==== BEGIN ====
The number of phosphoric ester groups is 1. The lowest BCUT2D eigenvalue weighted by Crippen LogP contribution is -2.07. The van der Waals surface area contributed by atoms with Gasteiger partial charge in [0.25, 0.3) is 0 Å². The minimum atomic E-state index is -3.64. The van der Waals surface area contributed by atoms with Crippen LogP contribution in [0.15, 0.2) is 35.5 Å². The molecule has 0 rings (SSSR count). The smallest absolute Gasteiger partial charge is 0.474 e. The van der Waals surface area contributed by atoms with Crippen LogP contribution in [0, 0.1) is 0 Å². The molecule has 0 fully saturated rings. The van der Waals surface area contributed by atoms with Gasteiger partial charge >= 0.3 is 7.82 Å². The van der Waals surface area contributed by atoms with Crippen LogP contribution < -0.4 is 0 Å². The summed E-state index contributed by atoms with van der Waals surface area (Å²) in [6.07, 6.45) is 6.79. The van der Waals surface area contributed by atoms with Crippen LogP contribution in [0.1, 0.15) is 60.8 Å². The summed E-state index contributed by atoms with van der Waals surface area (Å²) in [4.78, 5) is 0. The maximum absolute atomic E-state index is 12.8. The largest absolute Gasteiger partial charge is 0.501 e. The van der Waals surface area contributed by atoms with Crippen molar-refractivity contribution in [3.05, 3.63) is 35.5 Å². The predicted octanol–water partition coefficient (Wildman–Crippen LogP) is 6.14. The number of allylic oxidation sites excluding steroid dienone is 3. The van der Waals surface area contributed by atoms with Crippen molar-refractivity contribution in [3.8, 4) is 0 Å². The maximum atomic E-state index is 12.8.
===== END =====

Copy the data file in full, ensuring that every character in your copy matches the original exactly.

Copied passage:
The number of phosphoric ester groups is 1. The lowest BCUT2D eigenvalue weighted by Crippen LogP contribution is -2.07. The van der Waals surface area contributed by atoms with Gasteiger partial charge in [0.25, 0.3) is 0 Å². The minimum atomic E-state index is -3.64. The van der Waals surface area contributed by atoms with Crippen LogP contribution in [0.15, 0.2) is 35.5 Å². The molecule has 0 rings (SSSR count). The smallest absolute Gasteiger partial charge is 0.474 e. The van der Waals surface area contributed by atoms with Crippen LogP contribution in [0, 0.1) is 0 Å². The molecule has 0 fully saturated rings. The van der Waals surface area contributed by atoms with Gasteiger partial charge >= 0.3 is 7.82 Å². The van der Waals surface area contributed by atoms with Crippen LogP contribution < -0.4 is 0 Å². The summed E-state index contributed by atoms with van der Waals surface area (Å²) in [6.07, 6.45) is 6.79. The van der Waals surface area contributed by atoms with Crippen LogP contribution in [0.1, 0.15) is 60.8 Å². The summed E-state index contributed by atoms with van der Waals surface area (Å²) in [4.78, 5) is 0. The maximum absolute atomic E-state index is 12.8. The largest absolute Gasteiger partial charge is 0.501 e. The van der Waals surface area contributed by atoms with Crippen molar-refractivity contribution in [3.05, 3.63) is 35.5 Å². The predicted octanol–water partition coefficient (Wildman–Crippen LogP) is 6.14. The number of allylic oxidation sites excluding steroid dienone is 3. The van der Waals surface area contributed by atoms with Crippen molar-refractivity contribution in [3.8, 4) is 0 Å². The maximum atomic E-state index is 12.8.